By John O'Donovan

The French Open is the most unpredictable of the four Grand Slam events on the women’s calendar, with seven different winners in the last seven competitions.

Until Serena Williams won the trophy last year the top seed had not prevailed in the event since Justine Henin triumphed in 2007.

The two-week tournament marks the culmination of a gruelling clay-court season and many players believe it is the toughest Grand Slam to win because of the mental and physical challenges the red surface throws up.

Williams is the warm favourite for the tournament. The American has been in stunning form since the beginning of 2012 and amazingly has lost only nine competitive matches in that 29-month period.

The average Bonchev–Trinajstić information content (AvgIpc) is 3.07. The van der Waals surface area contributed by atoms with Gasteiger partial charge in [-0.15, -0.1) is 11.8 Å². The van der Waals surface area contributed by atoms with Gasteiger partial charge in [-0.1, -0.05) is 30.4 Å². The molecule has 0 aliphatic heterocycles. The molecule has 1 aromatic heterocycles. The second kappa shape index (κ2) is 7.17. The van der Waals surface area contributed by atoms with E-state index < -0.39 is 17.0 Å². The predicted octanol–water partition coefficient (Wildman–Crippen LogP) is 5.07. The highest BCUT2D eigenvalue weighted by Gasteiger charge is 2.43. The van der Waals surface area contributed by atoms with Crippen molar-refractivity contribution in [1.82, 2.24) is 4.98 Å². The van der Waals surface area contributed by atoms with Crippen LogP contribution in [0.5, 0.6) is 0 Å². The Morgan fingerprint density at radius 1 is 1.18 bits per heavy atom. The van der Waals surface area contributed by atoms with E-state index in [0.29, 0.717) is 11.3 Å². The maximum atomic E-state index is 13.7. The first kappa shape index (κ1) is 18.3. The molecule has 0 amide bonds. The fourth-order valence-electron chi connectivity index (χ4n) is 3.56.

Her victory in Rome last week was her 60th career title and she remains the oldest ever world number one. This year, she has already beaten Li Na and Maria Sharapova, her two main rivals for the title, as well as winning the Rome Masters last week where she beat local favourite Sara Errani in the final.

With such an array of stats, one may wonder why this tournament should not be a foregone conclusion?

For starters, Williams has always struggled at the French Open. She has won the tournament only twice, as opposed to every other Grand Slam event which she has won at least four times.  Indeed, before last year’s triumph she had not even reached the semi-finals in Roland Garros since 2004.

Williams was also red-hot favourite to win the Australian Open in January but suffered a shock last-16 defeat to Ana Ivanovic, who also took a set off her in Rome last week. 

Five of Williams’ nine defeats since January 2012 have come in Grand Slams. She also withdrew from the recent Madrid Open, stating a thigh injury as the problem, although it is thought to have been a purely precautionary measure.